Life Motherhood Parenting

The Anxieties of Motherhood

Motherhood. It’s something that I truly adore and equally abhor at the same time. Not really for the reasons you may think. I enjoy my role as a mother. To me, being present for my two boys is a priority and yes it does give my life more flavour and meaning. 

But what I find hard to swallow is the impossible and unattainable social construct of motherhood that is constantly shoved down my throat; whether consciously or sub-consciously. 

I’m entering my fourth year into my life-long ‘employment’ as Mum, and it has been quite a ride. The funny thing is – what started out as theoretical ideals in my head (formed from my own understanding of what it means to be a mother from my own upbringing) started dissipating as quickly as you can say ’super-mama’. More often than not, I really do feel like I’m a fail-mama. 

Anxieties are a norm, especially when you care deeply about something or someone. You fear that your actions will jeopardise the progress and final outcome. Naturally, when it’s a human life you’re responsible for, the stakes are really quite high! And that’s where it gets really tangly, and it has definitely given me much to think about over the past year.

Precious time out to the playground. My favourite way to just be with my kids.

2020 kicked off with me returning to work after the birth of my second child. It was also a year where I invested a lot in my own growth – mental and physical. Pushing myself to look at challenges, opportunities, hopes and dreams from all angles.

One overarching theme was ‘How can I be a better mother’. I have faced this question with several lenses. As a result – I undertook many mini-missions to make sure I was progressing to that goal-post. They include (among others):

  • Engaging my children with open-ended toys/play
  • Connecting with them emotionally, being empathetic
  • Potty train the elder one 
  • Bake/cook with them
  • Speak more Mandarin to my children
  • Feed them well
Little tyke, my soon-to-be 2 yo.

They are all small steps and with the fierce support of my husband, I think I have done okay. In spite of a raging pandemic, and the working from home situation, I believed I had levelled up. 

2021 has just begun and I think I am making good strides in my mum job. I was however thrown for a little loop-de-loop when last weekend, I was told I needed to work at being a better mother. 

It came from family, so I know it was well meaning. But that comment spiralled into my negative self-thoughts like an asteroid. I took it quite hard. My mind became a report card and I started grading myself with each action I took. Washed the dishes = +1. Fed the kids = +2. Didn’t manage to put the child down for a nap = -2. 

Oh what a catastrophe that was. My mind was bubbling and stewing with so much negative self-talk that even Daryl noticed and probed to find out more. A meltdown ensued. Even I did not realise what was coming. I got sucked into a ridiculous expectation. I allowed guilt to fester and overflow because of my over-reaction to a simple comment that I hung onto and filled in the blanks.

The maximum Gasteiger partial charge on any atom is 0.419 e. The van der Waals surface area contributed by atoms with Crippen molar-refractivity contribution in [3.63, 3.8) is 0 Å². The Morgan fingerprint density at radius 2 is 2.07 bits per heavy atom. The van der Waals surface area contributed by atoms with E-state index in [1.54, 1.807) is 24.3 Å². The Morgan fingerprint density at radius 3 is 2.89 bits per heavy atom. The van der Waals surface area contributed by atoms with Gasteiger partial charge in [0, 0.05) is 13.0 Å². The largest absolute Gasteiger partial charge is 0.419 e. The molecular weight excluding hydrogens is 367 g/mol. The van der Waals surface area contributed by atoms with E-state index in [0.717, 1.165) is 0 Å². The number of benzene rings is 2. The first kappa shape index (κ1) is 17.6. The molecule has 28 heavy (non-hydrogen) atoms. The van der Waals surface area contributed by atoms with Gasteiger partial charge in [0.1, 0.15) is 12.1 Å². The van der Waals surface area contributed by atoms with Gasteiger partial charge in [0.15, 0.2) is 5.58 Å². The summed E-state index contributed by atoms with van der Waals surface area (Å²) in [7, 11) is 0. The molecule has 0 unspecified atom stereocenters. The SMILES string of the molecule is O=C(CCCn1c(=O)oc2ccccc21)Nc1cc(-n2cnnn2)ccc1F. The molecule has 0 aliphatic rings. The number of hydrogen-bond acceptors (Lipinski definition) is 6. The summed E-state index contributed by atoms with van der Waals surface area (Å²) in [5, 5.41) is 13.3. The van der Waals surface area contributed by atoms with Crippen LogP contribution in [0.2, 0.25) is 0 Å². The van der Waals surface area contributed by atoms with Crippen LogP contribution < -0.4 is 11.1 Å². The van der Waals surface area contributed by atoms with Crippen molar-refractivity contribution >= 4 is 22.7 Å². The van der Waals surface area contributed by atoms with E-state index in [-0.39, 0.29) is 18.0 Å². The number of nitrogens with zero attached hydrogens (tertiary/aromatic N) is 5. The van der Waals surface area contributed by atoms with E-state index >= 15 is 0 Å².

My family certainly meant well. But what wasn’t constructive was a sweeping statement that made it easy to misunderstand. And then I realised why I was feeling the way I felt.That’s because the existing social construct of motherhood (a.k.a. what it means to be a good mother) is this:

Excel in your career. Be with your kids 24/7. Continue to be happy and grateful even if you never have time for yourselfBe a good wife. Keep the house clean. Do it all on your own and don’t complain.

Now that’s quite impossible to achieve and honestly rather absurd. I do believe that as a society, we’re getting better at being more empathetic but I think we can do more. Us mothers could do with more support and definitely more affirmation. 

After some reflection, I put pen to paper (and now here) to remind myself that I am a mother to my children and therefore should be focussing on excelling at motherhood on my terms and via goals I decide on (instead of trying to prove something to others): 

  • Raise, kind, caring and resilient children with values and morals
  • Equip my children with the tools to be emotional literate/intelligent
  • Encourage my children to do their best in whatever they do (thus focussing on effort and not primarily A* grades/outcome), to build grit
  • Be consistent (this is useful when disciplining)

There is no textbook to motherhood and there shouldn’t be. Every child is unique and we are not here to prove our mettle but rather act as guides as they navigate through life. 

To all my dear fellow mamas, I hope you know that you’re not alone. As mothers, we are the lighthouse for our children, but let not others affect how you shine that light. As long as you’re guiding and lighting the path, that’s good enough. Everyday is a brand new day to do our best and let not others dictate what ‘best’ looks like. 


Delish Brownies

Brownies are one of those things you can never get enough of. But you try to stop at one slice (or two at most) because they’re full of all the good sinful stuff that makes us sugary happy. And I’ve been very good. I haven’t had brownies in a while. But Daryl got some keto brownies yesterday and it really hit the spot. We woke up thinking of brownies this morning.

As Daryl is on health binge so he made some with black chick peas and stevia. They tasted good but the chickpea taste was just too overpowering.

So I googled for a recipe and found a fuss-free one. I made some adjustments and wham, within 20 mins I had myself some insanely moist and deep dark brooding brownies that I haven’t been able to stop eating. Four slices in, and I’m still trying to resist. It’s that good. It certainly made my Saturday. If you’re looking to score some points with a friend (or lover or your favourite person), make them these. Best of all, you don’t need a fancy-esque mixer – just a whisk and a bowl.